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Title: Retention of students : challenges threatening part-time non-traditional undergraduate students in Jamaica
Author: Mitchell Jarrett, Donna
ISNI:       0000 0004 9359 0651
Awarding Body: University of Liverpool
Current Institution: University of Liverpool
Date of Award: 2020
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The purpose of this phenomenological research was to identify issues which part-time non-traditional undergraduate students face as they strive to be retained in higher education. The voices, aspirations, emotions, and decisions of the students in addition to the perspectives of a dean, lecturers and a registrar were used to gain a deeper understanding of what the students faced and how they persisted. This research was guided by Tinto's (1975, 1987, 1993) Academic and Social Integration Theory and Astin's (1984, 1999, 2014) Development Theory of Student Involvement. These longitudinal theories are dynamic and assess students' retention decisions in a holistic manner as they interact with the academic and social systems of their institutions, thereby giving credence to this study. A triangulation of data from the three groups of participants was used to confirm and cross-validate findings within the study. Triangulation as purported by Groenewald (2004), is an important process which provides a true insight of the phenomenon under investigation. Interviews were used to collect data from 16 students, (six in face-to-face interviews and 10 in focus group), one dean, five lecturers and one registrar. Results from the interviews present compelling evidence that the challenges faced by the students as they study can be the determining factor for their decision to leave or stay until course completion in higher education. The findings identified that the part-time undergraduate non-traditional students face issues such as financial difficulties, lack of academic support, lack of quality feedback, uncomfortable learning environment, lack of social programmes which could enhance social integration and feeling disconnected to their institution. Some of these challenges, especially the environmental, could be prevented if the institution and students' support system supported the interest of the students better. From these findings of the study emerged suggestions for relevant policy and practice implications and recommendations for future research. The study suggests that the administrators plan and collaborate with stakeholders effectively for the students as they should be included in the decision-making process of the institution. In short, the recruitment process should enable a smooth transition for the students, there should be reliable support services and contact with the administrators through the offices of an established evening administrative staff. Students should be provided with the opportunity of participating in social programmes though the innovative creation of modules geared towards social interactions. Finally, the modules for the students should be revised at least every five years in order to incorporate the demands of the market. This should result in enhanced students' empowerment, motivation to persist and eventually retention until course completion.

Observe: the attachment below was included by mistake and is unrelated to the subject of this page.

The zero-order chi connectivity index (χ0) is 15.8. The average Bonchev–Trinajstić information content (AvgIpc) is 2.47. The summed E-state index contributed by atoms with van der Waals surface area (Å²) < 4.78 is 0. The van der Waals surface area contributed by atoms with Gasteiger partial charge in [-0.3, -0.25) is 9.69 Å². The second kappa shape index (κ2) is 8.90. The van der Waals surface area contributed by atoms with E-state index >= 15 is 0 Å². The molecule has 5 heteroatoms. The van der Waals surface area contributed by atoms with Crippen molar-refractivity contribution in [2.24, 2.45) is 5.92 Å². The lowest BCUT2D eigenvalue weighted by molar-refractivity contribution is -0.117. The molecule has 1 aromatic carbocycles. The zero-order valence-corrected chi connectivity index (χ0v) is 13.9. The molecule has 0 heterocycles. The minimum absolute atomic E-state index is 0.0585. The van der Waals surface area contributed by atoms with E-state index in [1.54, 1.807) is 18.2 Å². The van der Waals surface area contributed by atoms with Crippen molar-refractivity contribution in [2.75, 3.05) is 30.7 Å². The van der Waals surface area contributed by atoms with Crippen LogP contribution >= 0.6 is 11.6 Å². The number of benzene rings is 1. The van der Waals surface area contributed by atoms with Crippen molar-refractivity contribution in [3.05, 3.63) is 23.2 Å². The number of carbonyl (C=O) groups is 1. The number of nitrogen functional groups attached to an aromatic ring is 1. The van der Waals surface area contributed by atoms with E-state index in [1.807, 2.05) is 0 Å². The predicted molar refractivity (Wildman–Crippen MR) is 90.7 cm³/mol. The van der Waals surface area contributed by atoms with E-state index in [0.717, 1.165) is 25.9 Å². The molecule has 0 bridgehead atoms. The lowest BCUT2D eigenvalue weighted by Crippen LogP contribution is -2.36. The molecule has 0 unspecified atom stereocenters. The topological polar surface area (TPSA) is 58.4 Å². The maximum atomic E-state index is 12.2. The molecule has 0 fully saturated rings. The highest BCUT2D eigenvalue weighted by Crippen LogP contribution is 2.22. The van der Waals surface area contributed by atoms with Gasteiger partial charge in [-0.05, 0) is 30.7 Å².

Supervisor: Not available Sponsor: Not available
Qualification Name: Thesis (Ed.D.) Qualification Level: Doctoral